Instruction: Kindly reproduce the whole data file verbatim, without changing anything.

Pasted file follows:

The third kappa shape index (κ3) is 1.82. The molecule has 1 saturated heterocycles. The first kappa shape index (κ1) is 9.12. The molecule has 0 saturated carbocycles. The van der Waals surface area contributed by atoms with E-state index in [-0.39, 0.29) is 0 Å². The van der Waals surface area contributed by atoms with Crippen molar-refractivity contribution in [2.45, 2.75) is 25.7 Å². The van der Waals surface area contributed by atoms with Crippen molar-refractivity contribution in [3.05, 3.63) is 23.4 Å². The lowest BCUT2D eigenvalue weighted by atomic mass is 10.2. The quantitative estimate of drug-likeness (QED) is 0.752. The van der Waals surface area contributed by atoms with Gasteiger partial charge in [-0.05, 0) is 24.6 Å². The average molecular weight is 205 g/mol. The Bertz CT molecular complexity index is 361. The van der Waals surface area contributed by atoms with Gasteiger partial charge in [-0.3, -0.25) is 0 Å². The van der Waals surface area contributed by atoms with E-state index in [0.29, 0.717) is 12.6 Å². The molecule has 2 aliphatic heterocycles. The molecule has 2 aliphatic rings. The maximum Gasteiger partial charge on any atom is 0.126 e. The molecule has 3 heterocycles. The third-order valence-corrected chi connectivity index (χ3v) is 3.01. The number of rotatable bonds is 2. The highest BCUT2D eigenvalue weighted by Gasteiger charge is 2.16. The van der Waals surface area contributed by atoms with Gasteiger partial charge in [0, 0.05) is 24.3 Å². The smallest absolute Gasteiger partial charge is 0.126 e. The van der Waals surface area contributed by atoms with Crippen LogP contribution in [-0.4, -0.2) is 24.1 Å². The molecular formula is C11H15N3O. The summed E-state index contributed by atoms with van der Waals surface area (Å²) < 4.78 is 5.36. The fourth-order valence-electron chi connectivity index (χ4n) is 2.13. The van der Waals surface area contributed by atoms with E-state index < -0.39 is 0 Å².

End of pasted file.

The third kappa shape index (κ3) is 1.82. The molecule has 1 saturated heterocycles. The first kappa shape index (κ1) is 9.12. The molecule has 0 saturated carbocycles. The van der Waals surface area contributed by atoms with E-state index in [-0.39, 0.29) is 0 Å². The van der Waals surface area contributed by atoms with Crippen molar-refractivity contribution in [2.45, 2.75) is 25.7 Å². The van der Waals surface area contributed by atoms with Crippen molar-refractivity contribution in [3.05, 3.63) is 23.4 Å². The lowest BCUT2D eigenvalue weighted by atomic mass is 10.2. The quantitative estimate of drug-likeness (QED) is 0.752. The van der Waals surface area contributed by atoms with Gasteiger partial charge in [-0.05, 0) is 24.6 Å². The average molecular weight is 205 g/mol. The Bertz CT molecular complexity index is 361. The van der Waals surface area contributed by atoms with Gasteiger partial charge in [-0.3, -0.25) is 0 Å². The van der Waals surface area contributed by atoms with E-state index in [0.29, 0.717) is 12.6 Å². The molecule has 2 aliphatic heterocycles. The molecule has 2 aliphatic rings. The maximum Gasteiger partial charge on any atom is 0.126 e. The molecule has 3 heterocycles. The third-order valence-corrected chi connectivity index (χ3v) is 3.01. The number of rotatable bonds is 2. The highest BCUT2D eigenvalue weighted by Gasteiger charge is 2.16. The van der Waals surface area contributed by atoms with Gasteiger partial charge in [0, 0.05) is 24.3 Å². The smallest absolute Gasteiger partial charge is 0.126 e. The van der Waals surface area contributed by atoms with Crippen LogP contribution in [-0.4, -0.2) is 24.1 Å². The molecular formula is C11H15N3O. The summed E-state index contributed by atoms with van der Waals surface area (Å²) < 4.78 is 5.36. The fourth-order valence-electron chi connectivity index (χ4n) is 2.13. The van der Waals surface area contributed by atoms with E-state index < -0.39 is 0 Å².